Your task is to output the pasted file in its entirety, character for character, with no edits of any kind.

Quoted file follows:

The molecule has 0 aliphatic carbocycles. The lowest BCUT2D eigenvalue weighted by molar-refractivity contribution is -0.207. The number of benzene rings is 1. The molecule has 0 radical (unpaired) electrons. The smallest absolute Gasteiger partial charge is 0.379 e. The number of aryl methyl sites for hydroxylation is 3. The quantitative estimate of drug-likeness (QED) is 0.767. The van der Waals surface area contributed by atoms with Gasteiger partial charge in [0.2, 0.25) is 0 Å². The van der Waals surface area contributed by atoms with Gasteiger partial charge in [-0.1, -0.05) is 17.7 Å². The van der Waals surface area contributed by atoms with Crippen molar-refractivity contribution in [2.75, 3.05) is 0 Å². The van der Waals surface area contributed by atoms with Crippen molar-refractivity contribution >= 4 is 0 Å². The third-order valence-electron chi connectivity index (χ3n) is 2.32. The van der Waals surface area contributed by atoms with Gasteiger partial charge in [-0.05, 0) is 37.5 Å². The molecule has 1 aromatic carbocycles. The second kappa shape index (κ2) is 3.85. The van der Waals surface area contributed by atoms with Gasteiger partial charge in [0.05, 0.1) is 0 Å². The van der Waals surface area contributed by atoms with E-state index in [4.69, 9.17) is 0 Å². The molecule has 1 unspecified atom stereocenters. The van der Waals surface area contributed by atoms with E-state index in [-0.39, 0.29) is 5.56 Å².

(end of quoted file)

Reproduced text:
The molecule has 0 aliphatic carbocycles. The lowest BCUT2D eigenvalue weighted by molar-refractivity contribution is -0.207. The number of benzene rings is 1. The molecule has 0 radical (unpaired) electrons. The smallest absolute Gasteiger partial charge is 0.379 e. The number of aryl methyl sites for hydroxylation is 3. The quantitative estimate of drug-likeness (QED) is 0.767. The van der Waals surface area contributed by atoms with Gasteiger partial charge in [0.2, 0.25) is 0 Å². The van der Waals surface area contributed by atoms with Gasteiger partial charge in [-0.1, -0.05) is 17.7 Å². The van der Waals surface area contributed by atoms with Crippen molar-refractivity contribution in [2.75, 3.05) is 0 Å². The van der Waals surface area contributed by atoms with Crippen molar-refractivity contribution >= 4 is 0 Å². The third-order valence-electron chi connectivity index (χ3n) is 2.32. The van der Waals surface area contributed by atoms with Gasteiger partial charge in [-0.05, 0) is 37.5 Å². The molecule has 1 aromatic carbocycles. The second kappa shape index (κ2) is 3.85. The van der Waals surface area contributed by atoms with Gasteiger partial charge in [0.05, 0.1) is 0 Å². The van der Waals surface area contributed by atoms with E-state index in [4.69, 9.17) is 0 Å². The molecule has 1 unspecified atom stereocenters. The van der Waals surface area contributed by atoms with E-state index in [-0.39, 0.29) is 5.56 Å².